It’s the year of the vampire, with YA vampire books coming back into fashion once again. In the style of Suzanne Collins who announced a prequel to her mega-bestselling Hunger Games series called A Ballad of Songbirds and Snakes (May 19), Stephenie Meyer has announced the release of a book in her huge Twilight series: Midnight Sun.
Hitting shelves August 4, Midnight Sun is Edward’s side of the story. The book promises to take the story somewhere entirely new, as well as somewhere a little bit darker. This isn’t entirely surprising, given that Edward is, indeed, a vampire and likely sees his relationship with Bella a little bit differently.
This isn’t the first appearance of Midnight Sun, though. Back in the late 00s at the height of the Twilight fandom, Meyer hinted at the possibility of the book being released. But following the leak of a number of chapters of the book, she decided she wouldn’t proceed, shelving the book’s release.
Meyer did not believe the leak was meant to do harm or done out of any ill-intent.
In a 2008 interview with Entertainment Weekly, Meyer noted that because of the leaked chapters, she didn’t feel she was able to write the story as she wished. She hinted at the real possibility of the book reemerging once the conversation shifted away from it.
“It’s really complicated, because everyone now is in the driver’s seat, where they can make judgment calls. ‘Well, I think this should happen, I think she should do this.’ I do not feel alone with the manuscript. And I cannot write when I don’t feel alone. So my goal is to go for, like, I don’t know, two years without ever hearing the words Midnight Sun. And once I’m pretty sure that everyone’s forgotten about it, I think I’ll be able to get to the place where I’m alone with it again. Then I’ll be able to sneak in and work on it again,” she said in the interview.
Twilight published 15 years ago in October 2005.
To celebrate the book’s 10th anniversary, Meyer published Life and Death, a gender-swapped retelling of the initial novel, packaged with a republication of Twilight itself. It makes perfect sense she’d use the book’s adolescence to release the book many have hoped would see the light of day.
Here’s the official description of Midnight Sun:
“When Edward Cullen and Bella Swan met in Twilight, an iconic love story was born. But until now, fans have heard only Bella’s side of the story. At last, readers can experience Edward’s version in the long-awaited companion novel, Midnight Sun.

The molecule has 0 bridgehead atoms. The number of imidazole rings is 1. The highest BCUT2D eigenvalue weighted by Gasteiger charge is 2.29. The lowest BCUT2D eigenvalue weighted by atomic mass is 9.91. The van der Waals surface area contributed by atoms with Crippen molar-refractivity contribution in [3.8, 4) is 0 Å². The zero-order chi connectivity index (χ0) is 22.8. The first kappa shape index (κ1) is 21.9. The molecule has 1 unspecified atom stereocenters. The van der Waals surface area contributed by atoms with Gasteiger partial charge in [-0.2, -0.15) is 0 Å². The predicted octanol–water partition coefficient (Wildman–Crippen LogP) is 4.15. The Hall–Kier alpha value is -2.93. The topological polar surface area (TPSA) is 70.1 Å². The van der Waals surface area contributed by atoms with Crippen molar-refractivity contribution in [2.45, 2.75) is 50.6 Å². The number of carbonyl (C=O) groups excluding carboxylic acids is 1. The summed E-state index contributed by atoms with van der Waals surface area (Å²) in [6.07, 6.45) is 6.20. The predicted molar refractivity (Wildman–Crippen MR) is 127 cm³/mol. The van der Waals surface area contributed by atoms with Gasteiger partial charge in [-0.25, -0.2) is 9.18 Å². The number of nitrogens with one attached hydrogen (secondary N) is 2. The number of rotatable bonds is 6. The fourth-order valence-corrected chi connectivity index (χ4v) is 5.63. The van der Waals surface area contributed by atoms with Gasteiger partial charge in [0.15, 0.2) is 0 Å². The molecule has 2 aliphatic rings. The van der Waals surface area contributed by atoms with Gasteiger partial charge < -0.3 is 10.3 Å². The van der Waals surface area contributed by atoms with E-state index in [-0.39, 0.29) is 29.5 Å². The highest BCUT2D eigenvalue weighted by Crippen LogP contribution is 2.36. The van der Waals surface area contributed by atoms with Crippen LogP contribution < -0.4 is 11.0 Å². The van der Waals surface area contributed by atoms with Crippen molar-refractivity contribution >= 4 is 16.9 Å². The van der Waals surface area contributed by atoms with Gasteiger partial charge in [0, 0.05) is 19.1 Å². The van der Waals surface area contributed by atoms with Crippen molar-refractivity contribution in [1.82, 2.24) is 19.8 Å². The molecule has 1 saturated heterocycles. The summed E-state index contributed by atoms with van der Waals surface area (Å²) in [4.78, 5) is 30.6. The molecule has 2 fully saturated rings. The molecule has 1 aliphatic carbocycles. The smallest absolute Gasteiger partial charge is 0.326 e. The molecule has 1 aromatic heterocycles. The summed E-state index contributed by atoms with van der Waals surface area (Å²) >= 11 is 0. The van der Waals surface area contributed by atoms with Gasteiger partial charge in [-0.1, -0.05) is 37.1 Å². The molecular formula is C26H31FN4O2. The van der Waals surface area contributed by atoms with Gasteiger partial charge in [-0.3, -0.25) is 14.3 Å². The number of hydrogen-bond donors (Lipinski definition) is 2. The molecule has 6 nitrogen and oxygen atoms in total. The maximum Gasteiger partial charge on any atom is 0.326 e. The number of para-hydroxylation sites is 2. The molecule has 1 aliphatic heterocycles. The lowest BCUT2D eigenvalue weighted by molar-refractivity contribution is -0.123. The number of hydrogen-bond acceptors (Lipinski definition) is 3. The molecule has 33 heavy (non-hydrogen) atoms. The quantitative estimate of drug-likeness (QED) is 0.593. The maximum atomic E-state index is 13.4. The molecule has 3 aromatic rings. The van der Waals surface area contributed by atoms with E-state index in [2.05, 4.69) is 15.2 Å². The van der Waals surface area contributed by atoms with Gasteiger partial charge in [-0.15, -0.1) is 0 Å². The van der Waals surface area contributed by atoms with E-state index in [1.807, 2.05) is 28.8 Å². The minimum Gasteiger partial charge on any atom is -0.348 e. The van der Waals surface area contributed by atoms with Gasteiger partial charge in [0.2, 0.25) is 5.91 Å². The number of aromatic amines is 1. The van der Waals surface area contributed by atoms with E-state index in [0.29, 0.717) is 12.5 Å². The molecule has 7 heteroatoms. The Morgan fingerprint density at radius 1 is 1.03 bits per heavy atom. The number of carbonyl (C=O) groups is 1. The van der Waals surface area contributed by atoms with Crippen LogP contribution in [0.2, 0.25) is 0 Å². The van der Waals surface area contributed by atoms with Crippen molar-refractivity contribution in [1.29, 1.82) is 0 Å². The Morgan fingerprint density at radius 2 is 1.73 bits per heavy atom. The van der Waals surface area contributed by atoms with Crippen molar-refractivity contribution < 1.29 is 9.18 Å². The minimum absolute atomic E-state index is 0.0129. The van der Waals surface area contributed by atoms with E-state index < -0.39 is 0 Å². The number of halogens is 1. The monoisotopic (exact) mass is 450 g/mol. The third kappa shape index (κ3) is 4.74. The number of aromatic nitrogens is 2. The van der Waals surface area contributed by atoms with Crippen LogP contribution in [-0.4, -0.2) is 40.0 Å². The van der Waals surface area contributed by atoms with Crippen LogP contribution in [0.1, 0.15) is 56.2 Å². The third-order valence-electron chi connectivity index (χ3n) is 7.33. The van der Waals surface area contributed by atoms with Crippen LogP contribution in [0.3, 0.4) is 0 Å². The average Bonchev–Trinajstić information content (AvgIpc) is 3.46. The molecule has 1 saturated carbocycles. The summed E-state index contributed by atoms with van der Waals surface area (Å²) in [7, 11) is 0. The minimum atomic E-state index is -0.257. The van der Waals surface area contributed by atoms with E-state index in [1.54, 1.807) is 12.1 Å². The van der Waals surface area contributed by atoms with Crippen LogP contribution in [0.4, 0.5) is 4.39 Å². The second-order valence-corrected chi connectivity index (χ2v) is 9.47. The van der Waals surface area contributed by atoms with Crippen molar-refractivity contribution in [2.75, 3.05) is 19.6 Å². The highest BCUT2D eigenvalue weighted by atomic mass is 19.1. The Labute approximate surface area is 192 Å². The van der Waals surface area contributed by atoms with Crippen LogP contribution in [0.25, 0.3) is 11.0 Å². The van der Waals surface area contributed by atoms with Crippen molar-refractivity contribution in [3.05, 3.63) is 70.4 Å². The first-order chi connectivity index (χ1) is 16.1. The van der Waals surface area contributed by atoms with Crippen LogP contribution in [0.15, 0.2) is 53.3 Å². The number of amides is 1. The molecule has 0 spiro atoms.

This unforgettable tale as told through Edward’s eyes takes on a new and decidedly dark twist. Meeting Bella is both the most unnerving and intriguing event he has experienced in all his years as a vampire. As we learn more fascinating details about Edward’s past and the complexity of his inner thoughts, we understand why this is the defining struggle of his life. How can he justify following his heart if it means leading Bella into danger?
In Midnight Sun, Stephenie Meyer transports us back to a world that has captivated millions of readers and brings us an epic novel about the profound pleasures and devastating consequences of immortal love.”
Meyer’s books have been maligned frequently, as well as challenged and belittled by both young readers and adults looking down upon books for young readers. Though there are valid criticisms to be made about the series, including its treatment of Native people and uncomfortably-close-to-abusive interactions between Bella and Edward, sexism certainly has aided in the dogging of a book that propelled YA publishing into yet another golden era — one which offered a stage for female characters and authors to find success, as well as helped create the financial stability to offer more space to mid-list YA books.
Likewise, Meyer has been an advocate for female-led stories, producing and funding the development of projects aimed at female audiences.
In recent years, especially as vampires have come back into style in YA, many readers are finding themselves revisiting Twilight. It’s allowed them to reconsider the power of the series, as well as its lasting effects on the YA industry as a whole. The Twilight series was written for teen readers, and while it found significant fandom in the adult community–including, of course, the publication of Fifty Shades of Grey, a sexually-explicit fan fiction inspired by the series — the book provides ample space for the melodrama and romantic longings many teen readers enjoy (and may relate to).
Midnight Sun allows that to happen again — and it will likely further propel vampire stories to the forefront in YA, this time with more inclusive characters and authors at the helm. Midnight Sun will be a 750,000 first printing, available in all formats.